During the apostle Paul’s second missionary journey, a mob of unbelieving Jews began to follow him from city to city. These individuals disrupted his teaching and made threats upon his life. By the time Paul reached Corinth, modern day Greece, stressed consumed his soul. One night the Lord appeared in a vision, urging Paul to let things roll off his back. Continue doing what I called you to do, keep speaking without fear.

For I am with you, and no one will attack you in order to hurt you, because I have many people in this city.” 11 So he settled there for a year and six months, teaching them the word of God [concerning eternal salvation through faith in Christ], Acts 18:10-11.

Based upon the promise above, God placed a remnant of believers in Corinth. Some of these individuals such as Gallio were in leadership positions to shield Paul from harm. Subsequently, Paul experienced 18 months of blessings, peace and spiritual revival. Paul sent 4 letters to the church of Corinth, 2 of which are found in the New Testament. When you let things roll off your back like Paul, the possibilities are endless.

by Jay Mankus

When You Are Unable to Make the Best of a Difficult Situation

Whenever people pray for patience, God tends to have a sense of humor placing individuals into extreme circumstances.  These scenarios put patience to the test, seeing whether you will pass or fail.  Well, a few weeks ago I wrote a blog about making the best of difficult situations at work.  Apparently, the Lord has given my faith a pop quiz to see if I am practicing what I have preached about recently.

For whatever was written in former days was written for our instruction, that through endurance and through the encouragement of the Scriptures we might have hope, Romans 15:4.

The apostle Paul points to endurance as a key element to get you through troubling times in life.  Endurance includes acceptance, bearing with, fortitude, persistence and tenacity to withstand curve balls that interrupt your life.  According to the passage above, Christians undergoing trials should seek guidance from the Bible.  As you receive encouragement from God’s promises, it is possible to make the best of a difficult situation.

But I say, walk habitually in the [Holy] Spirit [seek Him and be responsive to His guidance], and then you will certainly not carry out the desire of the sinful nature [which responds impulsively without regard for God and His precepts], Galatians 5:16.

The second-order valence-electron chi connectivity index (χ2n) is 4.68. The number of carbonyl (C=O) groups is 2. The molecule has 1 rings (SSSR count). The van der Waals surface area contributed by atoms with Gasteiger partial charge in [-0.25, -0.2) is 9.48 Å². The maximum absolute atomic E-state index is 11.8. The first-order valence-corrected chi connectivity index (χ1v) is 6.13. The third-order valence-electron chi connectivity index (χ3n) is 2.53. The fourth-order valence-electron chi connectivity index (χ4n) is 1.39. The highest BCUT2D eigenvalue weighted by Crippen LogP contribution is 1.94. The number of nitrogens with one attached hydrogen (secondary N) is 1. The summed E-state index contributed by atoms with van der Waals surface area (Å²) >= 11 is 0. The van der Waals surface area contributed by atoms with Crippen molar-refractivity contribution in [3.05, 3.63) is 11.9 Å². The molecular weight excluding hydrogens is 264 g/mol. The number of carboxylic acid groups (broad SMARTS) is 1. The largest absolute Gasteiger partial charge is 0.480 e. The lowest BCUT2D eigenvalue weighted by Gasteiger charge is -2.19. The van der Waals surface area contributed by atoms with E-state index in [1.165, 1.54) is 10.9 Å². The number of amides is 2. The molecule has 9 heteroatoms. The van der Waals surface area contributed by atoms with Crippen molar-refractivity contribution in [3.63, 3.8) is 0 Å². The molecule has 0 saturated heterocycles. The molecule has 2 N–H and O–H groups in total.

However, there is an invisible force that you must be cautious of to avoid acting out impulsively without any regard for God and his precepts.  When push comes to shove, childish ways inside of me are about to erupt, wanting to throw a tantrum like the days of my youth.  Unless you habitually keep in step with the Holy Spirit, ungodly words will come out of your mouth.  Thus, until I get this area of my life under control, I won’t be able to make the best of a difficult situation.

by Jay Mankus

Leaving God’s Footprint Behind

The Roman lyrical poet Horace first coined the Latin phrase carpe diem.  When translated into English, carpe diem loosely means to “seize the day.”  This may explain why professor John Keating, a poetry teacher played by Robin Williams in the film Dead Poets Society references this expression.  When applied to a Christian faith, believers should be focused on leaving God’s footprint behind.

For Barnabas was a good man [privately and publicly—his godly character benefited both himself and others] and he was full of the Holy Spirit and full of faith [in Jesus the Messiah, through whom believers have everlasting life]. And a great number of people were brought to the Lord.  And Barnabas left for Tarsus to search for Saul; Acts 11:24-25.

Luke introduces a man named Joseph in Acts 4:36-37 who developed the nick name Barnabas, “son of encouragement” for his generous donations to the church.  When Jesus’ disciples were skeptical of Saul’s conversion to Christ, it was Barnabas who defended his faith, Acts 9:27.  In the passage above, Luke reveals the secret behind Barnabas’ success, full of the Holy Spirit.  At some point, God called Barnabas to disciple Saul, investing one year of his life to nurture his faith.

And when he found him, he brought him back to Antioch. For an entire year they met [with others] in the church and instructed large numbers; and it was in Antioch that the disciples were first called Christians, Acts 11:26.

By the time these men left, Antioch became a symbol of God’s footprint on earth.  As members of the church emulated the life and teachings of Jesus, community members referred to this group of believers as Christians.  Today, Professor William Rees is the father of carbon footprints, derived from a paper, Environment and Urbanization, written in 1992.  While Christians should be good stewards of the earth God created, the Holy Spirit is searching for individuals who want to leave behind God’s footprint wherever you go and whatever you do.

by Jay Mankus

Walking in the Fear of the Lord